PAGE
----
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REVIEW | “The Ward” Shows John Carpenter Still Has Potential. He Just Fails to Use It.

REVIEW | "The Ward" Shows John Carpenter Still Has Potential. He Just Fails to Use It.

The Ward” has all the hallmarks of the genre that its director, John Carpenter, once executed to a fault: Strong female characters facing off against abnormal threats, ghastly circumstances stemming from murky backstories and action set within a single, claustrophobic environment. While familiar in terms of content, however, “The Ward” succeeds mainly as a checklist that keeps it consistent with Carpenter’s nearly forty years of work. It has none of the smart genre appeal that put him on the map, instead resembling a desperate knock-off by someone with far less talent. Carpenter either lost his groove or the will to use it.

Set in North Bend, Oregon in 1966, “The Ward” takes place in a naturally ominous psychiatric hospital, where teen amnesiac Kristen (Amber Heard) faces off against an inquisitive shrink (Jard Harris) after she inexplicably burns down a barn. Joined by a quartet of inmates, she slowly becomes aware a ghostly figure stalking the ward at night. As she struggles to recall her past, Kristen pesters the other young girls incarcerated along with her for details about the identity of the phantom presence knocking them off in grisly fashion on at a time.

Suffering from trite things-go-bump-in-the-night scares and uninspired hints at Kristen’s psychological trauma, “The Ward” never develops a solid foundation for its plot, which has the outline of “One Flew Over the Cuckoo’s Next” and the character types of “Sucker Punch,” without the flashy effects showcase of the latter or the deeper human element of the former. As a result, the restricted setting for “The Ward” provides a metaphor for its own failings: The movie is locked in an unsatisfactory state and never manages to break out.

This is the first feature-length production from Carpenter in his sixties. (Outside of some brief TV work, his last effort was the poorly-received studio effort “Ghosts of Mars,” which hit theaters just before 9/11.) Maybe it’s a cry for help. In his early years, Carpenter displayed the ability to deliver swift (and often profoundly spooky) entertainment while still keeping a firm handle on story, character and–most importantly–purpose. “Halloween” and “The Fog” deliver the scares, but they’re also effective morality tales about the pratfalls of neglecting outsiders.

“The Ward” deals with that idea as well, but in an entirely ineffectual fashion. The screenplay by newcomers Michael and Shawn Rasmussen is a clean, basic rip-off effort, although it may have struck Carpenter as just simple enough to let him return to his roots: All of Carpenter’s seventies movies were shot on the cheap, and they reflect the height of his creativity. The studio-funded “Escape from New York” and “Starman” both display Carpenter’s ability to work within commercial constraints, but they weren’t groundbreaking achievements.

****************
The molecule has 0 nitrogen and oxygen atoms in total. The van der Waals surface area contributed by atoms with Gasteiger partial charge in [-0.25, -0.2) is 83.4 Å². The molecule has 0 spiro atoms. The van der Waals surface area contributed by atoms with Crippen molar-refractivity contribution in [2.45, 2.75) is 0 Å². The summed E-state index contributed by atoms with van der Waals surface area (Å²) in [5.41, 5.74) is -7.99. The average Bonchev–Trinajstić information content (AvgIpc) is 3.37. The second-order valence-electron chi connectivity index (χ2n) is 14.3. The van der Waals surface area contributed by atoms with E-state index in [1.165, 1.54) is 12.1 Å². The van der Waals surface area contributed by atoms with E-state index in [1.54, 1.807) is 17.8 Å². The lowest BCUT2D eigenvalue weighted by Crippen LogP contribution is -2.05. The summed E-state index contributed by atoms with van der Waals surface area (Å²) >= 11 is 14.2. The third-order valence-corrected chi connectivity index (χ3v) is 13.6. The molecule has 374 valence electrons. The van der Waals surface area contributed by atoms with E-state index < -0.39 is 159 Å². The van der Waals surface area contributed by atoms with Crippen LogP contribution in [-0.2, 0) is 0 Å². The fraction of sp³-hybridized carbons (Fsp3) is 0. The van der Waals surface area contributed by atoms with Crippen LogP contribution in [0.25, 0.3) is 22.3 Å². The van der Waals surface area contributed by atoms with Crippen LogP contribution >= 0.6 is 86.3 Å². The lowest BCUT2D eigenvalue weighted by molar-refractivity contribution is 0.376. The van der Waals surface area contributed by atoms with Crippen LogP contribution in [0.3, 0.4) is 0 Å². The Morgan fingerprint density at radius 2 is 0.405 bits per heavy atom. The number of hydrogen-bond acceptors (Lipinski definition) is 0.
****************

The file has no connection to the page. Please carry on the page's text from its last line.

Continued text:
Carpenter hit a rough patch in the nineties from which he never fully recovered. “The Ward,” however, signifies a greater disappointment: Not a tragic failure, but rather a continually underwhelming formulaic indulgence. Worse than its humorless, dialogue (how many times does Kristen have to beg someone to tell her what’s going on?), the movie lacks the clever satiric ingredients that extended Carpenter’s appeal beyond hardcore horror fans and brought him widespread critical acclaim. From his marvelously witty 1974 sci-fi pastiche “Dark Star” and beyond, Carpenter demonstrated a sharp disdain for institutional dysfunction, portraying the messier aspects of society with caustic wit.

“The Ward” also involves organizational failure, but solely in a superficial fashion. When Kristen bellows “This is not a game!” it comes to symbolize how Carpenter has missed his chance to play around. As the ghost continuing its killing spree, the story just wilts, slowly coming apart until the annoyingly derivative big reveal. The backbone of his best movies has been fool-proof storytelling, and he could probably still pull it off with a better script.

The again, it’s not exactly a complete misfire: The dialogue-free opening, and a chase sequence set inside an air vent, show that he can still generate creepy uncertainty and prolonged suspense. If that’s the case, however, he’s not trying hard enough. There was a time when Carpenter showed mastery of his chosen medium on every level–his theme to the original “Assault on Precinct 13” is better than anything in “The Ward”–and it’s hard to imagine that he has lost that skill.

With its eventual shift from asylum ghost story to epistemological thriller, “The Ward” borrows a page from Martin Scorsese’s widely misunderstood “Shutter Island” (Carpenter has admitted as much in interviews). But whereas Scorsese harkened back to the likes of classic Hollywood scare master Val Lewton with an unnerving atmospheric drama, Carpenter harkens back to his own better days. If he just wanted the exercise, then he needs to work out more often.

criticWIRE grade: D+

HOW WILL IT PLAY? Already on VOD, the movie will most likely reach horror fans through ancillary markets, but has very limited prospects in theatrical release.

“The Ward” opens July in New York, Los Angeles, and top cities nationwide.

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